Monthly Archives: September 2014

Hog-Faced Woman ISO Single Male for Love, Marriage, Transformation

Human culture is a strange and wonderful thing.

I’ve been reading about a genre of folk stories that have as a central character a “hog-faced woman,” and I’m left shaking my head at the uncanniness of human imagination.

These tales seem to have arisen in the early 17th century concurrently in England, The Netherlands, and France. Most of the stories begin with a rich woman refusing charity to a beggar and her children, calling them “piggish” for asking for alms. The beggar turns out to be a witch who in revenge curses the child in the woman’s womb. The child is born perfectly healthy but with the face of a pig.

The first story of the pig-faced woman to have wide reach in England was circulated in a tract titled “A Certaine Relation of the Hog-faced Gentlewoman called Mistris Tannakin Skinker.”

ohn Haygarth. Line engraving by W. Cooke, 1827, after J. H. Credit: Wellcome Library, London. Wellcome Images images@wellcome.ac.uk http://wellcomeimages.org John Haygarth. Line engraving by W. Cooke, 1827, after J. H. Bell. Line engraving Gent's magazine Published: 1827

“A certaine relation of the hog-faced gentlewoman called Mistris Tannakin Skinker … borne at Wirkham … on the river Rhyne. Who was bewitched in her mothers wombe in … 1618 … And can never recover her true shape, tell she be married …” Wellcome Library, London

(The story of Tannakin Skinker may or may not have had a basis in fact–the parallels to the pre-existing legends make me think it’s a fabrication.)

In keeping with earlier versions of the legend, Tannakin’s mother refuses to give alms to an elderly woman, who curses her, proclaiming, ‘As the Mother is Hoggish, so Swinish shall be the Child shee goeth withal.”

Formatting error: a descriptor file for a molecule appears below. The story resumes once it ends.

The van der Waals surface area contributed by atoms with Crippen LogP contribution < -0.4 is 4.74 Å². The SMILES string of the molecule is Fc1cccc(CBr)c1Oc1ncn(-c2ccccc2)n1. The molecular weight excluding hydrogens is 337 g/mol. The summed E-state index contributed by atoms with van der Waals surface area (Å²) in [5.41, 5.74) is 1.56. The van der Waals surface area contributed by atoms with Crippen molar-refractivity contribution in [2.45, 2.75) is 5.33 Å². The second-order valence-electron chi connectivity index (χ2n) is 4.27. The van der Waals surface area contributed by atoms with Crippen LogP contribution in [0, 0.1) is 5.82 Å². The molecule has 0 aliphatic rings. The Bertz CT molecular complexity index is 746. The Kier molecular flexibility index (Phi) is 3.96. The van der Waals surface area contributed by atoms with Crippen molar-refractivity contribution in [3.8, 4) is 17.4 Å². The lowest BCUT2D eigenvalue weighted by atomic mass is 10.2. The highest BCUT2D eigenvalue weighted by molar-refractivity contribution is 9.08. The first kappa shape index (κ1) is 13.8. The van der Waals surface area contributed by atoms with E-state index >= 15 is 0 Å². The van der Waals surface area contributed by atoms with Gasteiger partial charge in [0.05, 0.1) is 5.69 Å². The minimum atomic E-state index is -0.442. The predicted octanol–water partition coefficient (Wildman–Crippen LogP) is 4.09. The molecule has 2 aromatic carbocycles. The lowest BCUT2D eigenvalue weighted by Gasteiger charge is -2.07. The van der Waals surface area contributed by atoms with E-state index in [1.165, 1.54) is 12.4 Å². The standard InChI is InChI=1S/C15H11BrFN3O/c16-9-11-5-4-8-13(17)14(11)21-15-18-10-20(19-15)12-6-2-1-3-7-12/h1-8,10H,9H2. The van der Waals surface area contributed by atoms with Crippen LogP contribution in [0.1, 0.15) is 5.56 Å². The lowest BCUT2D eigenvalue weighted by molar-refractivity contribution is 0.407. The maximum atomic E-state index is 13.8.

Tannakin is born healthy but with a snout and a preference for eating out of a silver trough.Tannakin’s father consults a famous scholar of magic, who tells them Tannakin will retain the snout while still a virgin, but that on her wedding night—provided she not be wed to “a Clowne, Bore or Pesant”—she will be cured. (Kathy Haas of the Rosenbach Collection points out that the story follows the traditional medieval trope of “the loathly lady.”)

The family moves to London and finds a likely prospect. On Tannakin’s wedding night, when her new husband reaches for her, he finds a beautiful young woman with a human’s nose. When he tries to kiss her, she tells him,

Sir, I am indeed no other than I now seeme unto you; and of these two things I give you free choice, whether I shall appeare to you thus as you now see me, young, faire, and lovely in your bed, and all the daytime, and abroad, of my former deformity: or thus beautifull in the day, to the sight of your friends, but in your armes every night of my former Age and Uglinesse: of these two things I give you free choice of, which till you have resolv’d me, there can be no other familiarity betwixt in: therefore without pause give me a speedy answer

Here’s where I fall in love with the story. Tannakin husband chooses not to choose, instead letting Tannakin decide. Tannakin is given the choice, agency in determining the contours of her face and her fate. She says,